Obviously, people who eat a lot of red meat don't eat a lot of fresh, organic fruits and vegetables. Instead, they eat fast food burgers that are raised on factory farms and are fed grains and antibiotics and growth hormones. These burgers usually come with a highly processed wheat flour bun (you know why wheat flour is bad for you), sauces that are full of preservatives, and often chemical-filled French fries.

Also, don't forget the big scoop of highly refined, highly sweetened catsup. Sugar and corn syrup make you more likely to get cancer. I also doubt that most people who eat a lot of red and processed meat stick to their daily exercise, yoga class, or meditation plan. Most of the time, people who eat a lot of red meat are not the healthiest people in the world. I know that's a broad statement, but the point is that these studies are flawed because the normal person who eats a lot of meat might also smoke, drink, eat a lot of junk food, or do other bad things.

After all, most people who eat a lot of red meat don't do what you and I do, which is to eat organic, pasture-raised red meat with lots of vegetables and other vitamins.

Also, remember that most red meat is made over high heat. For flavor, meat is often seared, grilled, or charred, which makes heterorocylic amines, which are another group of carcinogenic chemicals. We talk about these in this article: Never grill meat unless you do THIS first.

When animals are used to make processed meat, they are usually not of the highest quality (Grade A), and they are often sick and diseased. The chemicals, fillers, flavor enhancers, and artificial colors that are used to keep this "food" fresh are also important to the study. Have you recently read what's in the sausage or hot dog wrapper? Most of these chemicals can cause cancer on their own.

Is It Time to Give Up The Steak?

When it comes to health, red meat is better than white meat in many ways, especially if it was raised on grass. But if you pick the wrong source or type, it can also be bad. In a normal factory farm, animals are mistreated, given drugs, crowded, sick, and killed in cruel ways, making their lives very miserable. It's a very sad situation, and I think about it more every day. This is why my family only buys meat that was grown in the right way—on pasture—with the right food, without being crowded, and with kindness throughout its entire life.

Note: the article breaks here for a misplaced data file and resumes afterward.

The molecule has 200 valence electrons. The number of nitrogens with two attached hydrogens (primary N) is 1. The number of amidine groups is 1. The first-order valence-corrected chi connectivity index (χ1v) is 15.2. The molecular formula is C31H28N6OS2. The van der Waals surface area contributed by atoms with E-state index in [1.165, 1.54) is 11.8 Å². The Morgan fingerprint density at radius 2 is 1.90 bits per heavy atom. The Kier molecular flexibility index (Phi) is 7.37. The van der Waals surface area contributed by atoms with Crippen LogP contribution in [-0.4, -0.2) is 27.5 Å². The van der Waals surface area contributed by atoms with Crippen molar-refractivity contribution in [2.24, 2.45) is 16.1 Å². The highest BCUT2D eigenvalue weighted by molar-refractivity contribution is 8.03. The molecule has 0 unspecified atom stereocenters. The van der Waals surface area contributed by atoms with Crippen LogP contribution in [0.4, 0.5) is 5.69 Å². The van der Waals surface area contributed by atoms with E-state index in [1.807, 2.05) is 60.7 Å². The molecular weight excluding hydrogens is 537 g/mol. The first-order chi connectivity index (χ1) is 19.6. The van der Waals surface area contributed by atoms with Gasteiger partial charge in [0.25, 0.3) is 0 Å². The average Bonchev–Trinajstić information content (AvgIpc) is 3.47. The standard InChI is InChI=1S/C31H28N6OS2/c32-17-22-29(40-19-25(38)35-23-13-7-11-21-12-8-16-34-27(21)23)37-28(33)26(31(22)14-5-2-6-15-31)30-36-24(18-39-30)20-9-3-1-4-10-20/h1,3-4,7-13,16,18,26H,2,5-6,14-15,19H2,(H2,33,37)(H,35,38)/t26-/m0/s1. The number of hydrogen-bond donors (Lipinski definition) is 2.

That being said, I'm also not in favor of being vegan or vegetarian (at least when it comes to health). The truth is that most people have major nutritional deficiencies that can lead to bigger health problems in the future. It's also not possible to get the nutrients you miss when you don't eat meat from supplements. This is an interesting blog post about how one woman's health got worse after she became a vegan. It will be clear to you how she got better by eating meat again.

So what can be done to fix the problems that might come up from eating red meat and processed meat?

To solve both problems, choose meats that were raised on grass when you do eat red meat and eat less processed meats unless they are made with spices and herbs instead of chemicals. Eat the healthiest kinds of red meat: grass-fed, locally raised meat, if you can find it (it has good fats and antioxidants that fight cancer, like CLA); stay away from fast food and commercially raised meats, which have the worst meat possible. One important thing you can do for your health is to eat a lot of fresh, organic veggies.

Also, know that many herbs and sauces can help fight cancer, which can help balance out the cancer-causing effects of the processed meats you eat. Another example of this would be putting a lot of turmeric in your bacon and eggs in the morning. Turmeric is a very strong spice that fights cancer, so it helps balance out any cancer-causing chemicals in the bacon.

Put herbs and spices in your meat before cooking it, and don't cook it over high heat. Cooking and grilling at high heat creates a lot of poisons. If you want to avoid getting E. coli, eat your meat rare or medium-rare. Ground beef from grass-fed cattle doesn't tend to produce it.

Avoid hot dogs and smoked lunch meats as much as possible—I don't even think of them as "real" meat! You should only eat 100% natural, chemical-free bacon or other "processed" foods once in a while. If possible, you should also get meat that was raised on pasture.

Avoid processed meats and meat raised in factories; choose pasture-raised meats instead. This is the best thing for your body and health, and it's also the best thing for the world.In the long run, both you and the earth will be much better.